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February 23, 2011updated 04 Apr 2017 1:08pm

Raiffeisen CEO Stepic outlines Polish ambitions

Raiffeisen CEO Herbert Stepic tells Duygu Tavan why the bank was so keen to snap up Polish-based Polbank and how the deal will enable the Austria-based lender to grow its retail banking operations in the CEEs largest market

By Duygu Tavan

Raiffeisen CEO Herbert Stepic tells Duygu Tavan why the bank was so keen to snap up Polish-based Polbank and how the deal will enable the Austria-based lender to grow its retail banking operations in the CEE’s largest market. That deal coincides with ambitious expansion plans for online banking unit, Zuno.

 

Photograph of Herbert Stepic, Raiffeisen Bank InternationalWith GDP growth forecast to reach 4% in 2011, declining unemployment and relatively low banking penetration, Poland’s banking sector provides a fertile market for banks’ retail banking units.

So when Greece’s debt-ridden EFG Eurobank opted to sell its 70% stake in Polish subsidiary Polbank, there was no shortage of interest.

On 3 February, Central and Eastern Europe’s (CEE) third-largest bank by assets, Raiffeisen, emerged as the winning bidder, seeing off rival bids from BNP Paribas and Intesa SanPaolo.

Herbert Stepic, CEO of Raiffeisen Bank International, told RBI why the bank bid exhaustively to beat competing offers and agreed to pay €490m ($668m) for a controlling stake in loss-making Polbank.

“Unlike the top positions we hold in our other networks, we were niche-players in Poland until now and chiefly focused on corporate banking,” Stepic said.

Bar chart showing Polbank market share by segment“Poland was one of the few countries, where we, in terms of pursuing our general corporate strategy of offering universal banking services across CEE, saw a catch-up potential in the retail banking sector.

“Our ambition is to establish a universal bank in all our networks to cater for all customer segments. This wasn’t our strategy in Poland in the past.”

Retail lending, for example, currently constitutes only 16% of Raifeissen’s existing Polish unit’s loan book.

“The purchase of Polbank allows us to pursue our strategy,” Stepic said. “That is why the acquisition is a perfect strategic fit and that is why we intensively bid for Polbank.”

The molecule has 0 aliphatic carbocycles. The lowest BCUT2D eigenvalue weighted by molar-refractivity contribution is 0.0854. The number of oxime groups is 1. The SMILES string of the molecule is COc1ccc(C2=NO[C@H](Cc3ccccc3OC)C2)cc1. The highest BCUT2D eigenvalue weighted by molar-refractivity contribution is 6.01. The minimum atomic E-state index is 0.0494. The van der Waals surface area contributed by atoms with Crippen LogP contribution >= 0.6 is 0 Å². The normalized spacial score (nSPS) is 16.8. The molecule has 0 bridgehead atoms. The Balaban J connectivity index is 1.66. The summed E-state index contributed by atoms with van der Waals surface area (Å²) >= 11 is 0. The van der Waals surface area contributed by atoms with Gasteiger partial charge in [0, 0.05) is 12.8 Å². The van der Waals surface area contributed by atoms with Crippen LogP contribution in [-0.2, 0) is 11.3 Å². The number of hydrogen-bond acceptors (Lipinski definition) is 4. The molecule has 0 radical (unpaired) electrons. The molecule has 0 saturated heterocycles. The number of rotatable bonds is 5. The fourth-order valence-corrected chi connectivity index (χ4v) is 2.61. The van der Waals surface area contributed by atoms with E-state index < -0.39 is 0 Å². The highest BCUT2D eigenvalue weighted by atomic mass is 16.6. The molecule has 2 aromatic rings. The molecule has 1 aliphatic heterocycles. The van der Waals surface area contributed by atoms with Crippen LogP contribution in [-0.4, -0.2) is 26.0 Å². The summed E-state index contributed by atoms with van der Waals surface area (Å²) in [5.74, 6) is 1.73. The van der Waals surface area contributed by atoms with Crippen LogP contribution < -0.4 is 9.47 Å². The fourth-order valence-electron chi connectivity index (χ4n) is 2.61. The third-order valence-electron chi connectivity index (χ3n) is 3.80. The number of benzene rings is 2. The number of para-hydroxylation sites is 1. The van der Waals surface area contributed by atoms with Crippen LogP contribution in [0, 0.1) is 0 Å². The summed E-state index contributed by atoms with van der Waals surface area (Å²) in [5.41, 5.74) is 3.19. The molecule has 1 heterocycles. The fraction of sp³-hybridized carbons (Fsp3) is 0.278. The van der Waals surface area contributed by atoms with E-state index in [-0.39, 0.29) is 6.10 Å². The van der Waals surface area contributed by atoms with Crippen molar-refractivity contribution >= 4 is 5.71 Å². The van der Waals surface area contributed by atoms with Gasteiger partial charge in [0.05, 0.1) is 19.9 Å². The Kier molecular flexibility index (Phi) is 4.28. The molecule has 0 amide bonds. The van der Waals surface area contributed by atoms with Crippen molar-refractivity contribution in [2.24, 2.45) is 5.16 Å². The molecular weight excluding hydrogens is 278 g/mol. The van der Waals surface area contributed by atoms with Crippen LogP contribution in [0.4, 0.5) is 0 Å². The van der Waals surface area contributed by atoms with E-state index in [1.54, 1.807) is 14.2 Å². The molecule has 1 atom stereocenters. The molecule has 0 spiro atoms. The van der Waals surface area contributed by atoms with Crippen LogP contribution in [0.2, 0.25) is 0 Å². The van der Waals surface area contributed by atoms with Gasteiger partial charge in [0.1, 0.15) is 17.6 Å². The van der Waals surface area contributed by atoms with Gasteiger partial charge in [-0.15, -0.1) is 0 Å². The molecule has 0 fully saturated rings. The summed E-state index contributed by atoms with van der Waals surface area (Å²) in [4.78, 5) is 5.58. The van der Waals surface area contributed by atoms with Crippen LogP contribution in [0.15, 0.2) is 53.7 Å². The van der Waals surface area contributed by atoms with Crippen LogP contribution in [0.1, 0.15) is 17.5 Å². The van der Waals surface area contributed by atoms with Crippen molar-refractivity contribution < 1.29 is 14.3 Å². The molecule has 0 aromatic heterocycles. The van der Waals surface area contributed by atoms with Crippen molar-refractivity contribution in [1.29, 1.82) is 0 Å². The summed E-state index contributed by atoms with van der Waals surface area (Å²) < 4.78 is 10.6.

Stepic said that Raiffeisen would be competing with all major players in the banking sector in Poland.

Bar chart showing the top 16 banks ranked by assets in Q310

For Stepic, the timing is opportune:

  • The National Bank of Poland forecasts unemployment to fall to 10.9% from 12.1% in 2011 and decline further to 9.4% in 2012;
  • GDP growth is estimated to exceed the European average. Raiffeisen estimated 3.4% growth in Poland against 3.2% for CEE, versus 1.2% in the Euro-zone;
  • Average gross monthly wages increased by 6% year-on-year in the fourth quarter of 2010.

“Poland is an incredibly interesting country and one has to be present in Poland,” Stepic said.

In addition to the economic metrics of the country, Polbank’s retail customer base and branch network were particularly appealing to Raiffeisen, according to Stepic.

He added that there were very few overlaps between the Polbank and Raiffeisen branch networks, but was unable to estimate the number of branches that would have to close as a result of the deal.

The Raiffeisen-Polbank merger will create Poland’s seventh-largest bank by branches (see ‘Liabilities’ bar chart above), the sixth-largest by assets and the fourth-largest by retail lending.

As part of its strategy to cater to all business and customer segments, Raiffeisen will continue to offer the same product lines that Polbank has offered, Stepic emphasised.

Mortgages, which account for 66% of Polbank’s asset base, and consumer loans, which account for 19% of Polbank’s total assets, will continue to be the two main product lines, complemented by credit cards.

“In addition to the synergy potential, there are annual savings of about €60m, because we can merge several organisational segments such as the legal and accounting departments and the head office.”

Looking outside of Poland, Stepic’s stance on Raiffeisen’s CEE network is less cheery: he said he expected non-performing loans (NPL) to peak this year. Such an outlook is markedly less optimistic than two of Raiffeisen’s biggest rivals in CEE, Erste and UniCredit, both of whom declared that the worst was over in terms of NPL ratios.

“I have not made that comment yesterday, or even last year. I said it at the beginning of the financial crisis, after it became clear just how big the crisis was going to be,” Stepic said.

“I stand by that comment. I predict NPLs to peak by the middle of the year and then expect them to fall immediately. The markets will prove whether I am right or wrong – I hope I will be right and there will be no more peaks.”

Once the NPL ratios start to decline, Stepic said he expects profits from Raiffeisein’s business in Ukraine – during the financial crisis he described it as a ‘problem child’ as it has the group’s highest NPL ratio of 32.9% – and Hungary to pick up again.

He added: “I see potential in all our networks.”

As for the possibility of another deal this year, Stepic was blunt.

“No. We have finished our expansion for now,” he said. “We will grow through our existing network, not through further acquisitions.”

That includes Turkey, a market which has been notable for Raiffeisen limiting its presence to a representative office.

“The Turks don’t need us, they are very good bankers by themselves,” Stepic added.

“We would not offer any added value [with an acquisition in Turkey]. The know-how transfer, which we have in CEE, is limited in Turkey. Thus, we will continue to operate our representative office in Turkey.”

Bar chart showing the top 16 banks ranked by lending in Q310

See also:

Zuno to target young, modern, urban clients in CEE

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